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QM: Hamiltonians and energies of a system

  • Thread starter Niles
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  • #1
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1. The problem statement, all variables and given known data
Hi all.

Lets I have a system, whose Hamiltonian is given by [itex]H = p_1 + p_2[/itex], where pi is the momentum of i, where this i can be whatever, e.g. momentum in some particular direction. When the Hamiltonian is given on this form, do I know for certain that the eigenenergies of the system are on the form:

[tex]
E_{m,n} = f(m) + g(n),
[/tex]

where f and g are two functions that depend on respectively m and n? I.e. I am wondering if the eigenenergies of the system follow the same form as the Hamiltonian.

I hope you can help.

Best regards,
Niles.
 

Answers and Replies

  • #2
Tom Mattson
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Lets I have a system, whose Hamiltonian is given by [itex]H = p_1 + p_2[/itex],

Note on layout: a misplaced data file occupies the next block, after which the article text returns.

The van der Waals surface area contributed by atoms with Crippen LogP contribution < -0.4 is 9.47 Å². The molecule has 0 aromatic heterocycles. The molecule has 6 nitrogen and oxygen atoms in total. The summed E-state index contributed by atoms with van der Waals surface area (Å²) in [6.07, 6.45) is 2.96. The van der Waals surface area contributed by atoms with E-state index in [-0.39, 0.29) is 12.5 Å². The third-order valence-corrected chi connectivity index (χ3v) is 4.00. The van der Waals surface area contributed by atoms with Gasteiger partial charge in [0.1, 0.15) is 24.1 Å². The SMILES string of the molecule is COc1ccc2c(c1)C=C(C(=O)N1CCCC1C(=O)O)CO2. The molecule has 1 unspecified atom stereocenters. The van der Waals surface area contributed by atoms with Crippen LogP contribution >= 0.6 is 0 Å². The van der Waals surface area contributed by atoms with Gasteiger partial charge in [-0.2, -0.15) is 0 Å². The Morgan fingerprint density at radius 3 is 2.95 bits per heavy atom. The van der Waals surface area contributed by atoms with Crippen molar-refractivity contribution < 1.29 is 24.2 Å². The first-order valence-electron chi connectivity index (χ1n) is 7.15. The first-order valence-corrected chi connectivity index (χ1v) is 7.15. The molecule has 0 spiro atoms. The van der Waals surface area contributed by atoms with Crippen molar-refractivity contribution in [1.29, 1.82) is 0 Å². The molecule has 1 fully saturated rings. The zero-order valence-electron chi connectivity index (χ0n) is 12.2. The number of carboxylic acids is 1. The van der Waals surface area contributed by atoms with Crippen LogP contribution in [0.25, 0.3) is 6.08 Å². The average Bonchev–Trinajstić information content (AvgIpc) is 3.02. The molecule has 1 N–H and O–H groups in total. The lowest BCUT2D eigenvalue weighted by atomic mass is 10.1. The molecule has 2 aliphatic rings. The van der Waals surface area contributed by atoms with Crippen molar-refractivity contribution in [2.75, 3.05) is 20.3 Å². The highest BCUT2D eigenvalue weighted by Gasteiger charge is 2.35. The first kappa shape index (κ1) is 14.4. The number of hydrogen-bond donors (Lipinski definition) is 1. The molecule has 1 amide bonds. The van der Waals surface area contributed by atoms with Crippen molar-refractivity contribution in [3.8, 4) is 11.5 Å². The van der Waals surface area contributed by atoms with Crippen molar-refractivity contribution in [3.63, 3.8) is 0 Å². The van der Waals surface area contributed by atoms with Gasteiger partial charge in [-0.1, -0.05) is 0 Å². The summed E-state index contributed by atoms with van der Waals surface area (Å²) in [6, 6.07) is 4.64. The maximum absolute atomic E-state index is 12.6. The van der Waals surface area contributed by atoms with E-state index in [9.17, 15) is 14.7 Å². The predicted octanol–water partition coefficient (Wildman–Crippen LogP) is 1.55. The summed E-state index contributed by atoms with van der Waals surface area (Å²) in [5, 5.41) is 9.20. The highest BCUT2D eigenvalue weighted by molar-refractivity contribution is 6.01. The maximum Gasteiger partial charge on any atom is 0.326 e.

Shouldn't your Hamiltonian be quadratic in the momenta? Or are you doing relativistic QM in natural units?

When the Hamiltonian is given on this form, do I know for certain that the eigenenergies of the system are on the form:

[tex]
E_{m,n} = f(m) + g(n),
[/tex]
Yes, because Hamiltonians are linear operators. (Perhaps I should say that this can be done whenever the Hamiltonian is linear. I'm not sure if you can cook up a nonlinear one).
 
  • #3
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Shouldn't your Hamiltonian be quadratic in the momenta?.
Yes, it should. Sorry for that.


Yes, because Hamiltonians are linear operators. (Perhaps I should say that this can be done whenever the Hamiltonian is linear ...
Hmm, can this be seen from the following?

[tex]
H \psi = E\psi \quad \Rightarrow \quad H_1 \psi + H_2\psi = E_1\psi + E_2\psi = E\psi.
[/tex]

Thanks for taking the time to reply.
 
  • #4
Tom Mattson
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Yes. So here [itex]E=E_1+E_2[/itex].
 
  • #5
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I've thought about this for the last couple of days. What I have found out is that I believe the above only works if the wavefunction satisfies [itex]
\psi(x_1,x_2) = \psi_1(x_1) \psi_2(x_2) [/itex], so it seperates Schrödingers time-independent equation. Do you agree?
 

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